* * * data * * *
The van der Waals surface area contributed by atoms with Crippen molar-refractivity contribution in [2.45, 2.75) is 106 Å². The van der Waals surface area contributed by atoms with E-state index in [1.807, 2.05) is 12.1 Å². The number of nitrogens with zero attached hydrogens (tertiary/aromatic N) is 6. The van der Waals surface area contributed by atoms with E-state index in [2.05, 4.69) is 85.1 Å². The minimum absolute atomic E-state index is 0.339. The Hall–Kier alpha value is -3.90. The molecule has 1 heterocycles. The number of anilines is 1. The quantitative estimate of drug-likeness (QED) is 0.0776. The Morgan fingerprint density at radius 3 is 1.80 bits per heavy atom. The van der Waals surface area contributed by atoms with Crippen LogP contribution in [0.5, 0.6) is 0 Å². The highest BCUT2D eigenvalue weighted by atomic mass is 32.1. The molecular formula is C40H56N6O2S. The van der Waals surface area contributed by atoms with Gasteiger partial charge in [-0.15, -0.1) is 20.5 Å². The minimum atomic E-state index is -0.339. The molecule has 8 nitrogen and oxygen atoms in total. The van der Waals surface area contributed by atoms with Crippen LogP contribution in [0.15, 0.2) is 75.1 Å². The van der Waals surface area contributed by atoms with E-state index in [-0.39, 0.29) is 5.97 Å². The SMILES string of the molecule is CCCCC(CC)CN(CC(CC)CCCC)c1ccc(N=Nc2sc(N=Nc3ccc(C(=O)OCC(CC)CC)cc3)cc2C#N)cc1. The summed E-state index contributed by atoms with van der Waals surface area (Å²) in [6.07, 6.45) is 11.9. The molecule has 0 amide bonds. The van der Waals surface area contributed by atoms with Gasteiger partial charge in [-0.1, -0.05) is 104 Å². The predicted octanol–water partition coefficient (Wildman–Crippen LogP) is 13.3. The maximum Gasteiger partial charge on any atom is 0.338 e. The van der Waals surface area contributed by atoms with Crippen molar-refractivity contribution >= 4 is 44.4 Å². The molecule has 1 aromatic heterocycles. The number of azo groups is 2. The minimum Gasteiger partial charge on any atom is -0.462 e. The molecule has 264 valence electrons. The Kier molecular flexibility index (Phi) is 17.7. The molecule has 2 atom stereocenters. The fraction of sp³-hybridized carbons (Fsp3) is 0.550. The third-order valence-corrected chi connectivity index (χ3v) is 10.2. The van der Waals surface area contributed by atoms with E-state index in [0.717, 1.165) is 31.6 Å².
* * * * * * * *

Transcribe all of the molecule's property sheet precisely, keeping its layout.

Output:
The van der Waals surface area contributed by atoms with Crippen molar-refractivity contribution in [2.45, 2.75) is 106 Å². The van der Waals surface area contributed by atoms with E-state index in [1.807, 2.05) is 12.1 Å². The number of nitrogens with zero attached hydrogens (tertiary/aromatic N) is 6. The van der Waals surface area contributed by atoms with E-state index in [2.05, 4.69) is 85.1 Å². The minimum absolute atomic E-state index is 0.339. The Hall–Kier alpha value is -3.90. The molecule has 1 heterocycles. The number of anilines is 1. The quantitative estimate of drug-likeness (QED) is 0.0776. The Morgan fingerprint density at radius 3 is 1.80 bits per heavy atom. The van der Waals surface area contributed by atoms with Crippen LogP contribution in [0.5, 0.6) is 0 Å². The highest BCUT2D eigenvalue weighted by atomic mass is 32.1. The molecular formula is C40H56N6O2S. The van der Waals surface area contributed by atoms with Gasteiger partial charge in [-0.15, -0.1) is 20.5 Å². The minimum atomic E-state index is -0.339. The molecule has 8 nitrogen and oxygen atoms in total. The van der Waals surface area contributed by atoms with Crippen LogP contribution in [0.15, 0.2) is 75.1 Å². The van der Waals surface area contributed by atoms with E-state index in [-0.39, 0.29) is 5.97 Å². The SMILES string of the molecule is CCCCC(CC)CN(CC(CC)CCCC)c1ccc(N=Nc2sc(N=Nc3ccc(C(=O)OCC(CC)CC)cc3)cc2C#N)cc1. The summed E-state index contributed by atoms with van der Waals surface area (Å²) in [6.07, 6.45) is 11.9. The molecule has 0 amide bonds. The van der Waals surface area contributed by atoms with Gasteiger partial charge in [-0.1, -0.05) is 104 Å². The predicted octanol–water partition coefficient (Wildman–Crippen LogP) is 13.3. The maximum Gasteiger partial charge on any atom is 0.338 e. The van der Waals surface area contributed by atoms with Crippen molar-refractivity contribution >= 4 is 44.4 Å². The molecule has 1 aromatic heterocycles. The number of azo groups is 2. The minimum Gasteiger partial charge on any atom is -0.462 e. The molecule has 264 valence electrons. The Kier molecular flexibility index (Phi) is 17.7. The molecule has 2 atom stereocenters. The fraction of sp³-hybridized carbons (Fsp3) is 0.550. The third-order valence-corrected chi connectivity index (χ3v) is 10.2. The van der Waals surface area contributed by atoms with E-state index in [0.717, 1.165) is 31.6 Å².